One on One with wildlife & conservation photographer, Jason Savage
He has worked with rhino in Africa, king cobra in Bali and been caught up in riots in Bolivia while documenting the effects the soy industry is having in the Amazon Rainforest. There is no stopping Jason, who is on a mission to find his next conservation project.
“I’m supposed to be in Africa now but can’t travel so needed to get that adventure fix somehow, so now I’m up here.”
It was here that Where Wild Things Roam met Jason and brought him into the team. Happy to have him on board, we wanted to introduce you to Jason with a chat about his passion for wildlife, photography and what adventures are on the horizon.
What first inspired you to get into conservation?
I’ve always had a passion for wildlife ever since I was a little kid. I was a part of fauna rescue as a kid, and I got my first snake when I was only eight years old. I started to understand and get more involved in conservation after I went to South Africa as an 18-year-old to do a 5-month conservation internship. I learnt a lot about the tourism side of things but also a lot about the conservation issues facing South Africa.
What experiences have you had since then?
Since that first overseas trip to Africa, I kept going back. I did my field guiding course and my back up trails guiding course (walking safari course). Soon after the training, I landed a job as a guide in Kwa-Zulu Natal, South Africa, which then led on to a job that would change my life. I was able to monitor a crash of white rhino on a private game reserve in Limpopo, South Africa. I was there for over a year before my visa ran out, as did the money because it was volunteer work, so begrudgingly I I had to return home to Australia.
During that amazing time with the rhinos, my photography developed, and I saw the power an image can have in raising awareness for a species, conservation organisations and conservation issues in general.
Beyond Africa, I have been to Sumatra twice to help work with conservationists. I teamed up with local rangers in Indonesian Borneo in East Kalimantan, and then went to Bali to film a documentary on human-wildlife conflicts involving the king cobra. Bali drew me back again for a content trip as I took to the road by scooter and hit the underwater world for my diving course.
I have found myself in Bolivia, documenting the effects the soy industry was having on the Amazon Rainforest. This trip turned political as the country went through elections and fraud, and there was a lot of political unrest and protests.
Is there one set moment you found pivotal to doing the work you do?
Not really a pivotal moment, but just all the times being in the African bush and working with some amazing wildlife really inspired me to want to do more. I still haven’t achieved as much as I would like to, but there is still plenty more years to tick a few goals off. The first place I stayed at in Africa was probably the most incredible first experience in Africa and really set the tone to wanting to try make a career there. I stayed in a basic tented camp, had to light a fire to get hot water. But the camp was about 20 minutes from the main gate so you were really isolated. The sounds of lions, hyenas, leopards and the elephants walking around the camp just made me fall in love with the country and the bush.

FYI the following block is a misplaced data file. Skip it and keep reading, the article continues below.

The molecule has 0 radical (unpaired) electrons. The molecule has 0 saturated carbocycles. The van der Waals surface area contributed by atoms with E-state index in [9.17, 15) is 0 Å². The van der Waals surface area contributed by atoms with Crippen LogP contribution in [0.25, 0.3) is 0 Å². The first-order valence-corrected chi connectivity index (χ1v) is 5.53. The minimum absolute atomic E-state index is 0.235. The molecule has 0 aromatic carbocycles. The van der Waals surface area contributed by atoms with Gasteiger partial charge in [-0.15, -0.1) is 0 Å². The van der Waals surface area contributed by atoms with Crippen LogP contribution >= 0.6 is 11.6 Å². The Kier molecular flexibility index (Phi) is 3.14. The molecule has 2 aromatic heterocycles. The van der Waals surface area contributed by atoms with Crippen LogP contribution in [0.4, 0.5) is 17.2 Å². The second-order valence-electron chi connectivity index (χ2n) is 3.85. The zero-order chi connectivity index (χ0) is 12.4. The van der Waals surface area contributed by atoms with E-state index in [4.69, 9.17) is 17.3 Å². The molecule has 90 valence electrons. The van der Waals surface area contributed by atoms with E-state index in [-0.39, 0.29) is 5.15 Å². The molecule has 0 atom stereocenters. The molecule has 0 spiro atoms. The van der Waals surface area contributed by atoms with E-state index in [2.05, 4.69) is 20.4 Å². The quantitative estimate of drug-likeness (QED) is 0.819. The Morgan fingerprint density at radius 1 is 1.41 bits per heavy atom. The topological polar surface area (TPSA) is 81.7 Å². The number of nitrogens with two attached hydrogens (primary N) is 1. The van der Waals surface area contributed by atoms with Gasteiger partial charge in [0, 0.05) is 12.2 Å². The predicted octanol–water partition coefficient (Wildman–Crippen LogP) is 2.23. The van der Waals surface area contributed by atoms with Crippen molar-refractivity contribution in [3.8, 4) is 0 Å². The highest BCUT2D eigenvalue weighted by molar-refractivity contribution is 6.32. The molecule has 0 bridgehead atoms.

How do you find your photography helps the cause?
I watched a documentary once, and the photojournalist on there said “you can have people from all over the world in one room. They may not speak the language, but if you show them a photo, everyone can understand and see what is going on.”
I see a photo as something that can help to raise awareness for wildlife and conservation issues.
When I was with the rhinos, I was hoping the photos of them, and their lives would bring them into peoples everyday lives through social media and hopefully get more people to care about them and ultimately wanting to protect them. I thought they could be ambassadors for their species.
Do you have a favourite destination and why?
At the moment it is South Africa. I haven’t been able to visit other countries in Africa, but I have spent over three and half years in South Africa. It’s the place I feel I belong and the place I’m most comfortable.
What can travellers do to be more aware of how their travels can impact environments?
Research! Research where you are going and the issues that could be there and see how you can help or how to avoid contributing to the problems, especially involving wildlife! And do not pay for wildlife products or unethical wildlife tourism – avoiding these goes a long way to helping wildlife and the environment. You can also find hotels or eco lodges that are affiliated with conservation organisations. Your stay could go a long way to helping.
What are your plans for the future? Goals?
My plans for the future … to be successful so I can hopefully do conservation and photography work full time and help as many organisations as I can. I would like to try and set myself up in Africa again and stay there long term. I have a lot of stories I would love to try and tell. It is an exciting time, and hopefully, everything can come together.